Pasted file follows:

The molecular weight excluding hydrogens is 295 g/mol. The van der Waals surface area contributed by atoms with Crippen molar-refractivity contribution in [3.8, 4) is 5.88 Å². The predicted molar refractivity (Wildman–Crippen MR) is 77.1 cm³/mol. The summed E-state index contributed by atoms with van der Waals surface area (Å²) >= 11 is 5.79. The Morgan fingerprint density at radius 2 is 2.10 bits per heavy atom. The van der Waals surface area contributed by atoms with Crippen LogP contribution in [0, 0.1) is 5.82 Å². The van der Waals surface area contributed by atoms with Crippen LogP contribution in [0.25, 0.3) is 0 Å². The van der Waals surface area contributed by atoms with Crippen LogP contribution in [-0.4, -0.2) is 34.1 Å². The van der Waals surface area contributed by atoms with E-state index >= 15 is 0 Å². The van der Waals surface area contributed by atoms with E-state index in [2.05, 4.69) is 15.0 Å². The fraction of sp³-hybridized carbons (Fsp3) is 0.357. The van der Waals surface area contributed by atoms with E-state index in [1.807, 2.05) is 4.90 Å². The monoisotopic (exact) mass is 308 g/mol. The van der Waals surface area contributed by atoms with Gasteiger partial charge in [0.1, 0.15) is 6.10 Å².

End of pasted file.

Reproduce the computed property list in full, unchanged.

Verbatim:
The molecular weight excluding hydrogens is 295 g/mol. The van der Waals surface area contributed by atoms with Crippen molar-refractivity contribution in [3.8, 4) is 5.88 Å². The predicted molar refractivity (Wildman–Crippen MR) is 77.1 cm³/mol. The summed E-state index contributed by atoms with van der Waals surface area (Å²) >= 11 is 5.79. The Morgan fingerprint density at radius 2 is 2.10 bits per heavy atom. The van der Waals surface area contributed by atoms with Crippen LogP contribution in [0, 0.1) is 5.82 Å². The van der Waals surface area contributed by atoms with Crippen LogP contribution in [0.25, 0.3) is 0 Å². The van der Waals surface area contributed by atoms with Crippen LogP contribution in [-0.4, -0.2) is 34.1 Å². The van der Waals surface area contributed by atoms with E-state index >= 15 is 0 Å². The van der Waals surface area contributed by atoms with E-state index in [2.05, 4.69) is 15.0 Å². The fraction of sp³-hybridized carbons (Fsp3) is 0.357. The van der Waals surface area contributed by atoms with E-state index in [1.807, 2.05) is 4.90 Å². The monoisotopic (exact) mass is 308 g/mol. The van der Waals surface area contributed by atoms with Gasteiger partial charge in [0.1, 0.15) is 6.10 Å².